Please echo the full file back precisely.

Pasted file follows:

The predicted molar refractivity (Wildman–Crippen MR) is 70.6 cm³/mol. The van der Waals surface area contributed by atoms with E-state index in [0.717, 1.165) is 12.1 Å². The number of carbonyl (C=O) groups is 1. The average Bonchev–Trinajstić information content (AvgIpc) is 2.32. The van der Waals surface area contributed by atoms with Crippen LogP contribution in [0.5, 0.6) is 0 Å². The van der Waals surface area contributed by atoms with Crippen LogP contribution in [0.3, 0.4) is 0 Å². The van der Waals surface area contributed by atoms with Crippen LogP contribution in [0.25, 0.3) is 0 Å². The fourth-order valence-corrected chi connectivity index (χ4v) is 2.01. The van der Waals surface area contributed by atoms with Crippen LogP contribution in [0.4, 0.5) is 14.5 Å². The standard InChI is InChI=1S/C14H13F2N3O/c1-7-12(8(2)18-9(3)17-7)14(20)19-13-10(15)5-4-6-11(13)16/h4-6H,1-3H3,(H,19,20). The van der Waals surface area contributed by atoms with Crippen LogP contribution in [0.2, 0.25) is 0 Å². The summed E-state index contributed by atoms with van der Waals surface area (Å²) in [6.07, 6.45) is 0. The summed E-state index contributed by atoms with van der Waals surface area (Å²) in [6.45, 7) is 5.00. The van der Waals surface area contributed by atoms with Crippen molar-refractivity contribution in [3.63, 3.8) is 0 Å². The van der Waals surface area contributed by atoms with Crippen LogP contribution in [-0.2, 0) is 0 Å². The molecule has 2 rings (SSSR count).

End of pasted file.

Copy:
The predicted molar refractivity (Wildman–Crippen MR) is 70.6 cm³/mol. The van der Waals surface area contributed by atoms with E-state index in [0.717, 1.165) is 12.1 Å². The number of carbonyl (C=O) groups is 1. The average Bonchev–Trinajstić information content (AvgIpc) is 2.32. The van der Waals surface area contributed by atoms with Crippen LogP contribution in [0.5, 0.6) is 0 Å². The van der Waals surface area contributed by atoms with Crippen LogP contribution in [0.3, 0.4) is 0 Å². The van der Waals surface area contributed by atoms with Crippen LogP contribution in [0.25, 0.3) is 0 Å². The fourth-order valence-corrected chi connectivity index (χ4v) is 2.01. The van der Waals surface area contributed by atoms with Crippen LogP contribution in [0.4, 0.5) is 14.5 Å². The standard InChI is InChI=1S/C14H13F2N3O/c1-7-12(8(2)18-9(3)17-7)14(20)19-13-10(15)5-4-6-11(13)16/h4-6H,1-3H3,(H,19,20). The van der Waals surface area contributed by atoms with Crippen LogP contribution in [0.2, 0.25) is 0 Å². The summed E-state index contributed by atoms with van der Waals surface area (Å²) in [6.07, 6.45) is 0. The summed E-state index contributed by atoms with van der Waals surface area (Å²) in [6.45, 7) is 5.00. The van der Waals surface area contributed by atoms with Crippen molar-refractivity contribution in [3.63, 3.8) is 0 Å². The van der Waals surface area contributed by atoms with Crippen LogP contribution in [-0.2, 0) is 0 Å². The molecule has 2 rings (SSSR count).